The National:

IF you’ve not heard of GameStop then don’t worry - you are probably not into video games or fond of gambling on the stock market.

Over the past month, shares in GameStop have gone into orbit. The weird thing is that stock market professional predicted just the opposite. And no wonder: the people hoovering up GameStop shares are mostly working class Americans trading tips via social media sites, particularly Reddit.

GameStop is a video games and peripherals retailer headquartered in Dallas, Texas. It has over 5000 shops in North America and Europe.

As we know, being hitched to bricks and mortar on the high street is bad news these Covid days. Result: the company has been losing money despite diversifying into its own game brands. It has also been the subject of a wave of condemnation for flouting social distancing rules in its stores – though it’s not clear that GameStop’s customers were that bothered.

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Enter the hedge funds. These are where the millionaire and billionaire class gamble with their money. Hedge funds make their loot by borrowing company shares and selling them at a low price. It’s not as daft as it sounds.

After forcing down the stock market value, hedge funds can buy back the shares for cheaper than they sold them - then return the borrowed shares. The hedgies make a profit on the difference between the original (higher) sale price and the new (lower) market price. This is called “short selling”.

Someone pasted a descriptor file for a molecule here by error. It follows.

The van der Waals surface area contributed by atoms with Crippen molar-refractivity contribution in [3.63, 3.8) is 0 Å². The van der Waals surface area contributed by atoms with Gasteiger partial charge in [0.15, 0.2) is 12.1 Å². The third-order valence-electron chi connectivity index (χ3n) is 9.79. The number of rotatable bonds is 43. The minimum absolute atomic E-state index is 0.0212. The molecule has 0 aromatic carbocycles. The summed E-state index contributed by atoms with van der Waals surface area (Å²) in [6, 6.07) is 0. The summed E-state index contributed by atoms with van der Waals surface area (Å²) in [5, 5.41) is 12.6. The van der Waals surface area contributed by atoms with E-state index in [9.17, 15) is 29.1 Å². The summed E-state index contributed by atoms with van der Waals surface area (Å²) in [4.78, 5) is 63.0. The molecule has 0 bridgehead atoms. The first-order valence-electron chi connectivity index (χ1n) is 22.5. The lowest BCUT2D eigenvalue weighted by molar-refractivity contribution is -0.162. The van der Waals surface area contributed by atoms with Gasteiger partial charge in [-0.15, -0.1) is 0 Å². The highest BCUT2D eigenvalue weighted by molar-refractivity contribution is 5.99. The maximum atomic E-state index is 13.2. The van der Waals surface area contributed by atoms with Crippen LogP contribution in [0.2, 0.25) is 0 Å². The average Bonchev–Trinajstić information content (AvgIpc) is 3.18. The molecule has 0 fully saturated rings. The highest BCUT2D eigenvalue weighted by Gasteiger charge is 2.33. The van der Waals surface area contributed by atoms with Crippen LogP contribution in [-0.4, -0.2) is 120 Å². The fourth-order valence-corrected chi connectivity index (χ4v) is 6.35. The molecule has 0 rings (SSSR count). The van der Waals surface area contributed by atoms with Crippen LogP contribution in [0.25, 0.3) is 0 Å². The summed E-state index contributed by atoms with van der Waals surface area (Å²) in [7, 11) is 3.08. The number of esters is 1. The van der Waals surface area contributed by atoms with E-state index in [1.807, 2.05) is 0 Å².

There’s a risk involved. If the stock market price of a share goes up rather than down, the hedge fund gamblers lose their shirt.

This is what has happened with GameStop. The hedge funds reckoned GameStop was headed for the knacker’s yard and started “shorting” the shares, thinking they would crash. But small-time private investors – think angry Trump supporters and loyal GameStop customers – started buying GameStop shares in vast numbers, in order to spite Wall Street.

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As a result, GameStop shares have rocketed in value. If you bought $1000 of GameStop shares in the third week of January, your investment was worth $7000 by the end of the next week.

This is sour news for the professional hedge funds. They were so sure they were on to a good thing shorting GameStop that they actually sold more shares than were in circulation (a so-called "negative float"). Result: the hedgies are desperate to buy back GameStop stock at insane prices.

Will the rest of us suffer from these shenanigans? If hedge funds make big losses, they usually sell off all their current share positions and go cash liquid.

This general sell-off can cause a full stock market crash. Witness the Wall Street Dow Jones share index, which is well down in the last few days.

President Trump had pressured the US central bank (the Fed) to print trillions of dollars to boost share prices to artificially high levels, so a general share collapse is in the offing. It would be a strange irony if Trumpian fans of GameStop started the rot.